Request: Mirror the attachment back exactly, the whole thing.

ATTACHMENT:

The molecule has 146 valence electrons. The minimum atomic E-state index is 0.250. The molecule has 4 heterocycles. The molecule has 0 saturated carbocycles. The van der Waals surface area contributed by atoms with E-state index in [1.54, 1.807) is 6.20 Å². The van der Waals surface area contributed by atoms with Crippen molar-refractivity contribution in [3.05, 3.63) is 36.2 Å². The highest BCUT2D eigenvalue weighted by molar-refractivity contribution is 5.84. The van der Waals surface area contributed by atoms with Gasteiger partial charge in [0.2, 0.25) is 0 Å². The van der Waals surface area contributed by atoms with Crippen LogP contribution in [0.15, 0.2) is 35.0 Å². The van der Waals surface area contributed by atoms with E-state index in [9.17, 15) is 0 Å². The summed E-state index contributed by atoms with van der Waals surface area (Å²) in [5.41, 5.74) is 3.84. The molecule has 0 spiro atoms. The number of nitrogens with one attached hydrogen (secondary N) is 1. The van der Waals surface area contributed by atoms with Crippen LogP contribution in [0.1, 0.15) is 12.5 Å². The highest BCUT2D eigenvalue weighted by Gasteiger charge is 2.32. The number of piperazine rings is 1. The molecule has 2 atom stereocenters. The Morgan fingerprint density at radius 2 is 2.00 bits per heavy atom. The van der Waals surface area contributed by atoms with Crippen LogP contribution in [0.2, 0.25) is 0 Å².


The molecule has 146 valence electrons. The minimum atomic E-state index is 0.250. The molecule has 4 heterocycles. The molecule has 0 saturated carbocycles. The van der Waals surface area contributed by atoms with E-state index in [1.54, 1.807) is 6.20 Å². The van der Waals surface area contributed by atoms with Crippen molar-refractivity contribution in [3.05, 3.63) is 36.2 Å². The highest BCUT2D eigenvalue weighted by molar-refractivity contribution is 5.84. The van der Waals surface area contributed by atoms with Gasteiger partial charge in [0.2, 0.25) is 0 Å². The van der Waals surface area contributed by atoms with Crippen LogP contribution in [0.15, 0.2) is 35.0 Å². The van der Waals surface area contributed by atoms with E-state index in [9.17, 15) is 0 Å². The summed E-state index contributed by atoms with van der Waals surface area (Å²) in [5.41, 5.74) is 3.84. The molecule has 0 spiro atoms. The number of nitrogens with one attached hydrogen (secondary N) is 1. The van der Waals surface area contributed by atoms with Crippen LogP contribution in [0.1, 0.15) is 12.5 Å². The highest BCUT2D eigenvalue weighted by Gasteiger charge is 2.32. The number of piperazine rings is 1. The molecule has 2 atom stereocenters. The Morgan fingerprint density at radius 2 is 2.00 bits per heavy atom. The van der Waals surface area contributed by atoms with Crippen LogP contribution in [0.2, 0.25) is 0 Å².